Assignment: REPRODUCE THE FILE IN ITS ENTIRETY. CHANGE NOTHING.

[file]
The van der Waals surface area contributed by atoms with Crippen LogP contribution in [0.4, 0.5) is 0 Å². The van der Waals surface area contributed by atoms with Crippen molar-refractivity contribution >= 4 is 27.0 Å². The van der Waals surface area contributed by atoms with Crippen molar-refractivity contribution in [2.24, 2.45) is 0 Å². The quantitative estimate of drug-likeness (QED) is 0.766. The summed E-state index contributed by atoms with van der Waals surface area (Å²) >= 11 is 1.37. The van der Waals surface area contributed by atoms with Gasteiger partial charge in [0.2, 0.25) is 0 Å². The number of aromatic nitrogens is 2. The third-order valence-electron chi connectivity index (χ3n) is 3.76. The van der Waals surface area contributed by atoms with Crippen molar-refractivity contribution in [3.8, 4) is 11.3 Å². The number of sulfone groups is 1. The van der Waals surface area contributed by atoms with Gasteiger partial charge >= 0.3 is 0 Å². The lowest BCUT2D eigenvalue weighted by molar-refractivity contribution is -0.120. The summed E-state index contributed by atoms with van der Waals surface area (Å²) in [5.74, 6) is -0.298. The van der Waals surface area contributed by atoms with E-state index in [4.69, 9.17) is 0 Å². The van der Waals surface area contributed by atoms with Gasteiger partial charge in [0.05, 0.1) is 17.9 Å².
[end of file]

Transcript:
The van der Waals surface area contributed by atoms with Crippen LogP contribution in [0.4, 0.5) is 0 Å². The van der Waals surface area contributed by atoms with Crippen molar-refractivity contribution >= 4 is 27.0 Å². The van der Waals surface area contributed by atoms with Crippen molar-refractivity contribution in [2.24, 2.45) is 0 Å². The quantitative estimate of drug-likeness (QED) is 0.766. The summed E-state index contributed by atoms with van der Waals surface area (Å²) >= 11 is 1.37. The van der Waals surface area contributed by atoms with Gasteiger partial charge in [0.2, 0.25) is 0 Å². The number of aromatic nitrogens is 2. The third-order valence-electron chi connectivity index (χ3n) is 3.76. The van der Waals surface area contributed by atoms with Crippen molar-refractivity contribution in [3.8, 4) is 11.3 Å². The number of sulfone groups is 1. The van der Waals surface area contributed by atoms with Gasteiger partial charge >= 0.3 is 0 Å². The lowest BCUT2D eigenvalue weighted by molar-refractivity contribution is -0.120. The summed E-state index contributed by atoms with van der Waals surface area (Å²) in [5.74, 6) is -0.298. The van der Waals surface area contributed by atoms with E-state index in [4.69, 9.17) is 0 Å². The van der Waals surface area contributed by atoms with Gasteiger partial charge in [0.05, 0.1) is 17.9 Å².